I am not ignoring the fact that at the ports where the smaller amount mentioned is allowed, the government has acted upon the supposition that the entire time of an interpreter was not needed, and has expected that the persons so employed would also be engaged in other business. But the difficulty of securing suitable interpreters to act under these conditions is so great as to amount to a practical impossibility. If they are engaged in trade it demands all their time, and they are naturally unwilling to place themselves in a position where they are liable to be called upon to lay aside their business engagements, at perhaps a most critical juncture, to serve the government for a merely nominal compensation. Missionaries are, with all their loyalty, equally unwilling to enter into engagements which render them liable to be interrupted in their most important and valuable labors at frequent and uncertain intervals.
As a matter of fact, it has been found necessary, at nearly all the ports having only the smaller allowance named, to employ English-speaking Chinese as interpreters, and the evils which result from their employment in this capacity can hardly be depicted in too strong language. I need only refer you, by way of illustration, to the facts developed in my report upon charges made against Mr. De Lano by the Chinese authorities at Foo Chow, and forwarded to you with Mr. Seward’s dispatch No. 345, of October 20, 1877.
Complaints of a grave character against the interpreter at Canton have been repeatedly made within the last three years, and it is safe to say that at nearly every port where persons of this class have been employed serious abuses have in consequence sprung up.
At every port in China there are numbers of natives who, being either engaged in litigation with their countrymen, accused of crime, or from various other motives, are anxious to secure by bribery the illegal exercise of consular authority and prestige in their behalf; and the report above mentioned shows that an unscrupulous interpreter can do what might almost be termed a wholesale business of this sort, and continue for years, without the knowledge of his immediate superior.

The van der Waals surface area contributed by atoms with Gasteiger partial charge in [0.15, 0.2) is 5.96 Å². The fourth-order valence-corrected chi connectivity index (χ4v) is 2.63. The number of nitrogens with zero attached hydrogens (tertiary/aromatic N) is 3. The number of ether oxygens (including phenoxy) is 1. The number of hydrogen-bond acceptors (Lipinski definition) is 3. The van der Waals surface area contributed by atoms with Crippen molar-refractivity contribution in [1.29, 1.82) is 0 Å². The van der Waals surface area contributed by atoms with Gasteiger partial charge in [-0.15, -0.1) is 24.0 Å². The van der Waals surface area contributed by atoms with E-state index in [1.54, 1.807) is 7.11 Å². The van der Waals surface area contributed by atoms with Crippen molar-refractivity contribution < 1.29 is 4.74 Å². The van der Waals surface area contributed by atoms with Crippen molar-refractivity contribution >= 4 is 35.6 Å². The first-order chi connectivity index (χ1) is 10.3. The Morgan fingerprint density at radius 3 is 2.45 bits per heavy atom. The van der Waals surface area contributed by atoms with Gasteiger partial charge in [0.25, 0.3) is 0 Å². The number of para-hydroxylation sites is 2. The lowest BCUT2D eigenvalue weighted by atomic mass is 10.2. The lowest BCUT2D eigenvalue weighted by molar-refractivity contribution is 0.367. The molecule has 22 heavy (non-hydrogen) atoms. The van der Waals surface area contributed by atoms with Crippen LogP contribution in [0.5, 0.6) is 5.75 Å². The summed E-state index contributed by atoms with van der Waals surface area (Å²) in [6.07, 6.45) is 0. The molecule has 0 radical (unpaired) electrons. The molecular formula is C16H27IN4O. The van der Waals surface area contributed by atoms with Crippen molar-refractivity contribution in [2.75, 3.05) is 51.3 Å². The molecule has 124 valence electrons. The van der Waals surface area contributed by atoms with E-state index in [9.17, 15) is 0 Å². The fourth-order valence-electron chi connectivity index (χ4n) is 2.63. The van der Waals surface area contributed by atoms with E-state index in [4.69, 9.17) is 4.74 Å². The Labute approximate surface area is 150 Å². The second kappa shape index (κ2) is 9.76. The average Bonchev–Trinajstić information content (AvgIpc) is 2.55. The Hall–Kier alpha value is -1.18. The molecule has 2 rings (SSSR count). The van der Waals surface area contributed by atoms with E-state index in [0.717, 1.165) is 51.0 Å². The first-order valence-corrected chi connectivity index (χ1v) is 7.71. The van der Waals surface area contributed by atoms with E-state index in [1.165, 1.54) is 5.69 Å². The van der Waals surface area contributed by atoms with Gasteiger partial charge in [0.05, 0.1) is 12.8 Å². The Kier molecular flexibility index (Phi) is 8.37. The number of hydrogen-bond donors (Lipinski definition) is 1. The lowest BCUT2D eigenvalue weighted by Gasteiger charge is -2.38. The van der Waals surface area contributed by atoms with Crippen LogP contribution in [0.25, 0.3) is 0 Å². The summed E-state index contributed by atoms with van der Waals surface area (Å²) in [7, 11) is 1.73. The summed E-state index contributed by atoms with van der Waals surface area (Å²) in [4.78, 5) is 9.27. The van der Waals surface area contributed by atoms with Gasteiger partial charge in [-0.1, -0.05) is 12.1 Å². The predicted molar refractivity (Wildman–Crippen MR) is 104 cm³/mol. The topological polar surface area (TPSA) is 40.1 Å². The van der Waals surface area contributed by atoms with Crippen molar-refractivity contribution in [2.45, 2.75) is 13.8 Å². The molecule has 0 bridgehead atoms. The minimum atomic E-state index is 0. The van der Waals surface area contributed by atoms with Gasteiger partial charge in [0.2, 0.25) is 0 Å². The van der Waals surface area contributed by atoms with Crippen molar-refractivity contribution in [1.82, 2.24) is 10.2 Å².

In my opinion, the wiser course, at ports of the class now under discussion, would be to appoint an American citizen, having a good knowledge of Chinese, as consul, and require him to do his own interpreting. This would, it is true, tend to make his office a permanency, which, perhaps, might also be a change for the better.
The present staff of interpreters at our several consulates in China is made up as follows: At New Chwang, Chin-Kiang; Ningpo, Amoy, and Canton, of English-speaking Chinese; at Hankow, the work is done by an American merchanti; at Shanghai, by an American physician; and at Tientsin and Foo Chow by Messrs. Pethick and Cheshire, who give their entire time to the service. I am not able to speak exactly with reference to the persons employed at the various consular agencies, but believe it safe to assume that they are all Chinese.[Page 206]
For reasons already intimated, it seems of the utmost importance to the protection of our good name in China, and the preservation of our interests here, that the several interpreters who are of Chinese birth be, without exception, dismissed from the service, and the employment of’ such persons be discontinued. In my experience of ten years of intercourse and intimacy with all classes of Chinese, I have hardly met one who was competent to act as interpreter, and who, in my opinion, could be trusted to withstand the temptations and opportunities for ill doing which, of necessity, constantly present themselves to a person in such a position.
It is likewise desirable that the post at Hankow should not be tilled by a person who is engaged in trade. The name of the present incumbent, Mr. A. Jenkins, is familiar to the Department and to this legation, by reason of the frequently recurring questions laid before us, in connection with his business, and it surely is not consistent with the dignity of our government that its consul at Hankow, in the discussion of questions with the Chinese authorities, should be obliged to employ at the same moment, and as his mouth-piece, one of the parties to the business at issue. In saying this, I disclaim all intention to reflect in any way upon the personal character of Mr. Jenkins or the nature of his business. They are both, so far as my information goes, above reproach.